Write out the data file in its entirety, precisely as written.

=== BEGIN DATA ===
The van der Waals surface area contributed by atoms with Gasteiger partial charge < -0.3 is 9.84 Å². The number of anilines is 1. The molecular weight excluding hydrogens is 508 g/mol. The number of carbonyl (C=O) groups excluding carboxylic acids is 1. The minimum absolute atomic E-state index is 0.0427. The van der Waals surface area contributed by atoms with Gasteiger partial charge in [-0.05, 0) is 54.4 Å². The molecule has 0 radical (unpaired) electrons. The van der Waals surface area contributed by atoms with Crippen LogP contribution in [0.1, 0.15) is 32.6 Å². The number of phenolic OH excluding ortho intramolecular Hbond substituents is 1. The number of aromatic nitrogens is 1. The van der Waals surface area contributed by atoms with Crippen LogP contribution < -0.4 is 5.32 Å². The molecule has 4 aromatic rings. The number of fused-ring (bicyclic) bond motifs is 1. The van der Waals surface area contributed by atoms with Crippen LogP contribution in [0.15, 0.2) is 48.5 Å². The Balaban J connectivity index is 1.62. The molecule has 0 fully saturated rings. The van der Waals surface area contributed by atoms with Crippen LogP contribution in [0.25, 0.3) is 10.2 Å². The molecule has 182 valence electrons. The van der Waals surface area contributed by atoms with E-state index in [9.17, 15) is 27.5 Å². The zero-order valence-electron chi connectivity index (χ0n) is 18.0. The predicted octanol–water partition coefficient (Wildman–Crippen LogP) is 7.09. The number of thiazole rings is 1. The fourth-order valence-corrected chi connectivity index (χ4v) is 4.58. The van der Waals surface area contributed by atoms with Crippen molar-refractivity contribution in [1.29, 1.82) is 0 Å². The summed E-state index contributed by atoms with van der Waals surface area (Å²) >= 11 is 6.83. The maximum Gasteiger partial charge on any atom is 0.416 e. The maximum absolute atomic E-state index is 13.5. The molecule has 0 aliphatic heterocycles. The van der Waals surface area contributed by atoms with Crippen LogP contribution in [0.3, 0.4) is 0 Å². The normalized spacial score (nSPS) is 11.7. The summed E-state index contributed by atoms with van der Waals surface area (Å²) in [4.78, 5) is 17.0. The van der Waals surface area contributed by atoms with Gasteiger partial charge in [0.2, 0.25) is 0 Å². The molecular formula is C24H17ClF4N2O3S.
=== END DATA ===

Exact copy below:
The van der Waals surface area contributed by atoms with Gasteiger partial charge < -0.3 is 9.84 Å². The number of anilines is 1. The molecular weight excluding hydrogens is 508 g/mol. The number of carbonyl (C=O) groups excluding carboxylic acids is 1. The minimum absolute atomic E-state index is 0.0427. The van der Waals surface area contributed by atoms with Gasteiger partial charge in [-0.05, 0) is 54.4 Å². The molecule has 0 radical (unpaired) electrons. The van der Waals surface area contributed by atoms with Crippen LogP contribution in [0.1, 0.15) is 32.6 Å². The number of phenolic OH excluding ortho intramolecular Hbond substituents is 1. The number of aromatic nitrogens is 1. The van der Waals surface area contributed by atoms with Crippen LogP contribution < -0.4 is 5.32 Å². The molecule has 4 aromatic rings. The number of fused-ring (bicyclic) bond motifs is 1. The van der Waals surface area contributed by atoms with Crippen LogP contribution in [0.15, 0.2) is 48.5 Å². The Balaban J connectivity index is 1.62. The molecule has 0 fully saturated rings. The van der Waals surface area contributed by atoms with Crippen LogP contribution in [0.25, 0.3) is 10.2 Å². The molecule has 182 valence electrons. The van der Waals surface area contributed by atoms with E-state index in [9.17, 15) is 27.5 Å². The zero-order valence-electron chi connectivity index (χ0n) is 18.0. The predicted octanol–water partition coefficient (Wildman–Crippen LogP) is 7.09. The number of thiazole rings is 1. The fourth-order valence-corrected chi connectivity index (χ4v) is 4.58. The van der Waals surface area contributed by atoms with Crippen molar-refractivity contribution in [1.29, 1.82) is 0 Å². The summed E-state index contributed by atoms with van der Waals surface area (Å²) >= 11 is 6.83. The maximum Gasteiger partial charge on any atom is 0.416 e. The maximum absolute atomic E-state index is 13.5. The molecule has 0 aliphatic heterocycles. The van der Waals surface area contributed by atoms with Crippen LogP contribution in [0.3, 0.4) is 0 Å². The normalized spacial score (nSPS) is 11.7. The summed E-state index contributed by atoms with van der Waals surface area (Å²) in [4.78, 5) is 17.0. The van der Waals surface area contributed by atoms with Gasteiger partial charge in [0.2, 0.25) is 0 Å². The molecular formula is C24H17ClF4N2O3S.